The A B C of Finance
By Simon Newcomb
A part of these “lessons” appeared some time since in
Harper’s Weekly. The unexpected favor with which they were received, by being reprinted, in whole or in part, by newspapers in various sections of the country, has suggested their reproduction in a more permanent form. They are now completed, by the addition of several chapters bearing on the labor questions of the present day.
First Pub. Date
New York: Harper & Brothers
The text of this edition is in the public domain.
- Lesson I. What Society Does for the Laborer
- Lesson II. Capital and Labor
- Lesson III. Starvation Wages
- Lesson IV. One Dollar
- Lesson V. Value Cannot Be Given By Government
- Lesson VI. The Value of Paper Money
- Lesson VII. Why Has the Greenback Any Value
- Lesson VIII. The 3.65-Bond Plan
- Lesson IX. The Mystery of Money
- Lesson X. The Evil of a Depreciating Currency
- Lesson XI. A Few Facts
- Lesson XII. The Lessons of History
- Lesson XIII. The Public Faith
- Lesson XIV. The Cause and the Remedy
- Lesson XV. Some General Thoughts
No doubt the reader thinks he knows nothing about the money and labor questions, and that they are quite beyond his understanding. If he has ever tried to learn anything, he has been so bewildered by opposing theories and opposing assertion as to feel that he knew less than he did before. He is, therefore, quite ready to leave these questions to the politicians, and to vote on them as they think best.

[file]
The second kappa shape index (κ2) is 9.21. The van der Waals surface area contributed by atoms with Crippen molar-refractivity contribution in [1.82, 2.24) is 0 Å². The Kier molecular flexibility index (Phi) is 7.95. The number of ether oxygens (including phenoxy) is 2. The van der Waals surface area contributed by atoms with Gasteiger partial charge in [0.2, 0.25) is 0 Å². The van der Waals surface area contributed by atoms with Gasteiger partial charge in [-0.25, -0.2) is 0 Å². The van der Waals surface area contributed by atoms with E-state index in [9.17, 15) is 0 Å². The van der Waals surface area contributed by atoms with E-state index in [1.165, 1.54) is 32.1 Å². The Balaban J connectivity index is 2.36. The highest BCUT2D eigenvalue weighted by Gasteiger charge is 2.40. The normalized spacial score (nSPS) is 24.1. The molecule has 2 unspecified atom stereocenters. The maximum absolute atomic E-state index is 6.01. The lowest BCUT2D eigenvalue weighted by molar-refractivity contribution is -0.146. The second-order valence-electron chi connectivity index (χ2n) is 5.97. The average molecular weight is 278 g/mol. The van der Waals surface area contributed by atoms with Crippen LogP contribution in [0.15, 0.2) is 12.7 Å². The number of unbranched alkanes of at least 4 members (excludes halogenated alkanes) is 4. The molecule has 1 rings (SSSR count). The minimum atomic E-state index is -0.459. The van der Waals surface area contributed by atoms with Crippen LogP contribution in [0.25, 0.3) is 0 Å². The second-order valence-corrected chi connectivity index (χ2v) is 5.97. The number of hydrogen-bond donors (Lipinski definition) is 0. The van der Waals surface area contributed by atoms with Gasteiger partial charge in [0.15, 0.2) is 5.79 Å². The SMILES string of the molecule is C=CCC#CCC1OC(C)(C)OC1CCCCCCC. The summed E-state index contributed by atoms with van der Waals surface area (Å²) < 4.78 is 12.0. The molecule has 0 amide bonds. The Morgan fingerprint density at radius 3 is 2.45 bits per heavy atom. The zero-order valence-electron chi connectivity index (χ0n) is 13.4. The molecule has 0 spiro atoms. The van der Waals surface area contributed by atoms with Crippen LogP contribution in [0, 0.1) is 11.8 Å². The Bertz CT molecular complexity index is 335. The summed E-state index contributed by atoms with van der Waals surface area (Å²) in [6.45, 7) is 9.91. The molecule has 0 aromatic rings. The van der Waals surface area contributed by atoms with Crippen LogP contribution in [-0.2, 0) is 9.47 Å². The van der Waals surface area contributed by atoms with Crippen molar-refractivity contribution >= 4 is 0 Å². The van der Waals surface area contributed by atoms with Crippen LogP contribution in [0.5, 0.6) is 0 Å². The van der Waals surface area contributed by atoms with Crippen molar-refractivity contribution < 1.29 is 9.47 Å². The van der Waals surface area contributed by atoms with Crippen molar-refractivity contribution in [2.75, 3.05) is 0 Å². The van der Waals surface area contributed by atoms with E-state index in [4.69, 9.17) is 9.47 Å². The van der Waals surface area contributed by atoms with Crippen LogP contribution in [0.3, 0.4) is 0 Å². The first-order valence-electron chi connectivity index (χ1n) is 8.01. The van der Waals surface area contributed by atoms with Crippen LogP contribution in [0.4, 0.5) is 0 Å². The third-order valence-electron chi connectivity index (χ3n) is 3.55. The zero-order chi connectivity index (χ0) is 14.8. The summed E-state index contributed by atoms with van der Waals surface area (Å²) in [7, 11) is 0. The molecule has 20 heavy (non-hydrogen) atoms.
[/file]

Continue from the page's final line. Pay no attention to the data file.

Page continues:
This ought not to be. Of course there are many profound financial principles which cannot be fully seen through without careful study, but in the issues now before the people only the A B C of the subject is involved. To understand them one only needs arithmetic enough to keep an account of the money he receives and spends, and common-sense enough not to buy a lottery ticket because just the very pair of trotting horses he wants are to be drawn in the lottery. The difficulty has been that writers and speakers dive so deeply into the principles of constitutional law and the functions of government that plain people cannot clearly follow them; and thus the said people are in the best state of mind to become the dupes of wild theorists and scheming politicians. It is the duty of every man to study subjects in which his own interests and those of the community are so deeply involved with all possible calmness, and without prejudice, that he may be able to give some good reason for the faith that is in him. The writer proposes, in this little book, not to write a treatise on the subject, but only to suggest some thoughts which may be partly new to the reader, and which, if he turns them carefully over in his mind, will enable him to form an intelligent judgment upon the issues now presented to him.